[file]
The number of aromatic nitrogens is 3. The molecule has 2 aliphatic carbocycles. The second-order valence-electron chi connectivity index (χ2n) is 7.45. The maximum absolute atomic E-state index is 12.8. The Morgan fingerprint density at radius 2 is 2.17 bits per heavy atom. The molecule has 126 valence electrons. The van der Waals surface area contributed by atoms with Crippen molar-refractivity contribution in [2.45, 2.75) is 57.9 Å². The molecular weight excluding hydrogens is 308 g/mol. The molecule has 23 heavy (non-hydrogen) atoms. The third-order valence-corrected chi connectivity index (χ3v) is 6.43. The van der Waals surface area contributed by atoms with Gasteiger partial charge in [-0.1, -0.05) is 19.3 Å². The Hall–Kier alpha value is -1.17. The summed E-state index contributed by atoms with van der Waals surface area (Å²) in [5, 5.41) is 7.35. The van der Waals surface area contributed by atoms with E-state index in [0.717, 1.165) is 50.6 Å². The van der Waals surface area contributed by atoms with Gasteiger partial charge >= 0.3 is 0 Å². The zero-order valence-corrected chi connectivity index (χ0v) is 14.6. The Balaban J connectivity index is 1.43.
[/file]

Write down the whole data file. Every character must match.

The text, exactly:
The number of aromatic nitrogens is 3. The molecule has 2 aliphatic carbocycles. The second-order valence-electron chi connectivity index (χ2n) is 7.45. The maximum absolute atomic E-state index is 12.8. The Morgan fingerprint density at radius 2 is 2.17 bits per heavy atom. The molecule has 126 valence electrons. The van der Waals surface area contributed by atoms with Crippen molar-refractivity contribution in [2.45, 2.75) is 57.9 Å². The molecular weight excluding hydrogens is 308 g/mol. The molecule has 23 heavy (non-hydrogen) atoms. The third-order valence-corrected chi connectivity index (χ3v) is 6.43. The van der Waals surface area contributed by atoms with Gasteiger partial charge in [-0.1, -0.05) is 19.3 Å². The Hall–Kier alpha value is -1.17. The summed E-state index contributed by atoms with van der Waals surface area (Å²) in [5, 5.41) is 7.35. The van der Waals surface area contributed by atoms with E-state index in [0.717, 1.165) is 50.6 Å². The van der Waals surface area contributed by atoms with Gasteiger partial charge >= 0.3 is 0 Å². The zero-order valence-corrected chi connectivity index (χ0v) is 14.6. The Balaban J connectivity index is 1.43.